Kyrie Irving Fails to Return From Suspension

Brooklyn Nets point guard missed his 6th game Sunday
By Evann Gastaldo,  Newser Staff
Posted Nov 4, 2022 12:30 AM CDT
Updated Nov 14, 2022 5:27 AM CST
Kyrie Irving Suspended Over Anti-Semitic Video
Brooklyn Nets' Kyrie Irving speaks before the team's NBA basketball game against the New Orleans Pelicans, Wednesday, Oct. 19, 2022, in New York.   (AP Photo/Frank Franklin II, File)
UPDATE Nov 14, 2022 5:27 AM CST

Kyrie Irving's suspension was to last at least five games, meaning he could have returned for the Brooklyn Nets game against the Los Angeles Lakers on Sunday night. But he didn't, making that the sixth game he's missed, and Nets coach Jacque Vaughn said Sunday, "I'm just going to continue to go day-by-day," offering no update on when Irving might return. The Nets' next game is Tuesday, the AP reports. Nets owner Joe Tsai and NBA Commissioner Adam Silver both recently said they met with Irving and don’t think he is anti-Semitic. (Meanwhile, Nike cut ties with him.)

Nov 4, 2022 12:30 AM CDT

When Kyrie Irving had not apologized for posting a link to an anti-Semitic video by Thursday, the Brooklyn Nets announced the point guard has been suspended without pay for a minimum of five games. In a statement posted on Twitter, the team said it had made "repeated attempts" to help Irving understand "the harm and danger of his words and actions," only to be "dismayed" when Irving was given the opportunity during a media session Thursday to "unequivocally" state he holds no anti-Semitic views—and he "refused" to do so. This was not the first time he's declined an opportunity to clarify his views, the team notes, adding that he also declined to "acknowledge specific hateful material in the film." Calling his behavior detrimental to the team, the team said it ultimately determined Irving "is currently unfit to be associated with the Brooklyn Nets."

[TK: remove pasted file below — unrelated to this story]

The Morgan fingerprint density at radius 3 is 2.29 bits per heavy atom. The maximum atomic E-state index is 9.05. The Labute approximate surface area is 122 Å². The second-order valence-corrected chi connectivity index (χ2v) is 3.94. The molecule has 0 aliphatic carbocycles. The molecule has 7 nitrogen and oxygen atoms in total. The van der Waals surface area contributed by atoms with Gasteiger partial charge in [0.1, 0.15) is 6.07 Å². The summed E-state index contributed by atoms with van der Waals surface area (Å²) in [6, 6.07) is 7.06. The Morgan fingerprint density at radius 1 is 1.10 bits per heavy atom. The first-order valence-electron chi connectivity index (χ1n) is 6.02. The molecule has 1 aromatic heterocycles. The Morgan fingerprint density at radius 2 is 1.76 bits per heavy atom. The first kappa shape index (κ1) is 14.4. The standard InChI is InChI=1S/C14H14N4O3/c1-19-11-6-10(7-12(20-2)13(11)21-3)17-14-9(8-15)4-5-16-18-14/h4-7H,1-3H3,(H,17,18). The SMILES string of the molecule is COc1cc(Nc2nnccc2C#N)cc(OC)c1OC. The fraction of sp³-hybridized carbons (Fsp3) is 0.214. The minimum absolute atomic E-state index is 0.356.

As such, he will be suspended "until he satisfies a series of objective remedial measures that address the harmful impact of his conduct." The suspension will be no less than five games, meaning the earliest he could return would be in a Nov. 13 road game against the Los Angeles Lakers, Yahoo Sports reports. In the press conference mentioned by the Nets, Irving declined to apologize and, when asked to simply state yes or no to the question of whether he held anti-Semitic beliefs, instead made a reference to what Yahoo Sports refers to as the "ahistorical Black Hebrew Israelite movement put forward in the documentary" he originally linked to. The movement argues Black people, not Jewish people, are the actual descendants of ancient Israelites. "I cannot be anti-Semitic if I know where I come from" was Irving's response to the yes-or-no question.

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The Nets' move comes after the team issued a joint statement with the Anti-Defamation League Wednesday saying Irving took responsibility for "the negative impact" his post had on the Jewish community. The Wednesday statement announced that Irving and the Nets would each make a $500,000 donation to "causes and organizations that work to eradicate hate and intolerance in our communities," but following Thursday's news conference and resulting suspension, the ADL said it would not accept money from him. "We were optimistic but after watching the debacle of a press conference, it’s clear that Kyrie feels no accountability for his actions. @ADL cannot in good conscience accept his donation," its CEO tweeted. After the suspension was announced, Irving finally apologized via Instagram, but his post says he does agree with some points in the film. (More Kyrie Irving stories.)

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